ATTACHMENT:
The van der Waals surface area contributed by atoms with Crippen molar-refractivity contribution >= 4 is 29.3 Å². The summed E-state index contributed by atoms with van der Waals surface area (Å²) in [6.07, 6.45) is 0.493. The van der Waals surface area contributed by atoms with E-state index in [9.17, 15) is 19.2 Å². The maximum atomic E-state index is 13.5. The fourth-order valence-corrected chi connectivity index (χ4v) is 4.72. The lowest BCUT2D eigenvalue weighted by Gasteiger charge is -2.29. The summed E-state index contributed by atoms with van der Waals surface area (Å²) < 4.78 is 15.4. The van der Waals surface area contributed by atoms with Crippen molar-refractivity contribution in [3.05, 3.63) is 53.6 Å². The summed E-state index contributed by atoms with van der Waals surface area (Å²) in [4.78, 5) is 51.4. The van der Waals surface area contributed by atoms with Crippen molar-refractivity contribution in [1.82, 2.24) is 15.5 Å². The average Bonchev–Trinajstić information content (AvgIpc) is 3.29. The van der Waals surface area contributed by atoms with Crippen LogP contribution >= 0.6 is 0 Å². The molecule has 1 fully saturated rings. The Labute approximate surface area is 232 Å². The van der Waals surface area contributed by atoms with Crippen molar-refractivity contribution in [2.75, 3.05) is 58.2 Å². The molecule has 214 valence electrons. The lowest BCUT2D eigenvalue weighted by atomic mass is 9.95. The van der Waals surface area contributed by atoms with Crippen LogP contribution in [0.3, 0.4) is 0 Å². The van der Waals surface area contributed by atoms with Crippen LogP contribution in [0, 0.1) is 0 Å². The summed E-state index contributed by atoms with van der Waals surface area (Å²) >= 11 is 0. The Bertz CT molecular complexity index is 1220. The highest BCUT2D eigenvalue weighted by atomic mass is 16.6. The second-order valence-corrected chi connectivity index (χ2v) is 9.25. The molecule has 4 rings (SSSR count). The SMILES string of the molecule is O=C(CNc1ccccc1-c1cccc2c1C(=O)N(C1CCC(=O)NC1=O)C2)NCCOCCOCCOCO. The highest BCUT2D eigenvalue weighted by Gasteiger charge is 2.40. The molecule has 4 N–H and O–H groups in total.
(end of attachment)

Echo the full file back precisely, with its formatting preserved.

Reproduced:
The van der Waals surface area contributed by atoms with Crippen molar-refractivity contribution >= 4 is 29.3 Å². The summed E-state index contributed by atoms with van der Waals surface area (Å²) in [6.07, 6.45) is 0.493. The van der Waals surface area contributed by atoms with E-state index in [9.17, 15) is 19.2 Å². The maximum atomic E-state index is 13.5. The fourth-order valence-corrected chi connectivity index (χ4v) is 4.72. The lowest BCUT2D eigenvalue weighted by Gasteiger charge is -2.29. The summed E-state index contributed by atoms with van der Waals surface area (Å²) < 4.78 is 15.4. The van der Waals surface area contributed by atoms with Crippen molar-refractivity contribution in [3.05, 3.63) is 53.6 Å². The summed E-state index contributed by atoms with van der Waals surface area (Å²) in [4.78, 5) is 51.4. The van der Waals surface area contributed by atoms with Crippen molar-refractivity contribution in [1.82, 2.24) is 15.5 Å². The average Bonchev–Trinajstić information content (AvgIpc) is 3.29. The van der Waals surface area contributed by atoms with Crippen LogP contribution >= 0.6 is 0 Å². The molecule has 1 fully saturated rings. The Labute approximate surface area is 232 Å². The van der Waals surface area contributed by atoms with Crippen molar-refractivity contribution in [2.75, 3.05) is 58.2 Å². The molecule has 214 valence electrons. The lowest BCUT2D eigenvalue weighted by atomic mass is 9.95. The van der Waals surface area contributed by atoms with Crippen LogP contribution in [0.3, 0.4) is 0 Å². The van der Waals surface area contributed by atoms with Crippen LogP contribution in [0, 0.1) is 0 Å². The summed E-state index contributed by atoms with van der Waals surface area (Å²) >= 11 is 0. The Bertz CT molecular complexity index is 1220. The highest BCUT2D eigenvalue weighted by atomic mass is 16.6. The second-order valence-corrected chi connectivity index (χ2v) is 9.25. The molecule has 4 rings (SSSR count). The SMILES string of the molecule is O=C(CNc1ccccc1-c1cccc2c1C(=O)N(C1CCC(=O)NC1=O)C2)NCCOCCOCCOCO. The highest BCUT2D eigenvalue weighted by Gasteiger charge is 2.40. The molecule has 4 N–H and O–H groups in total.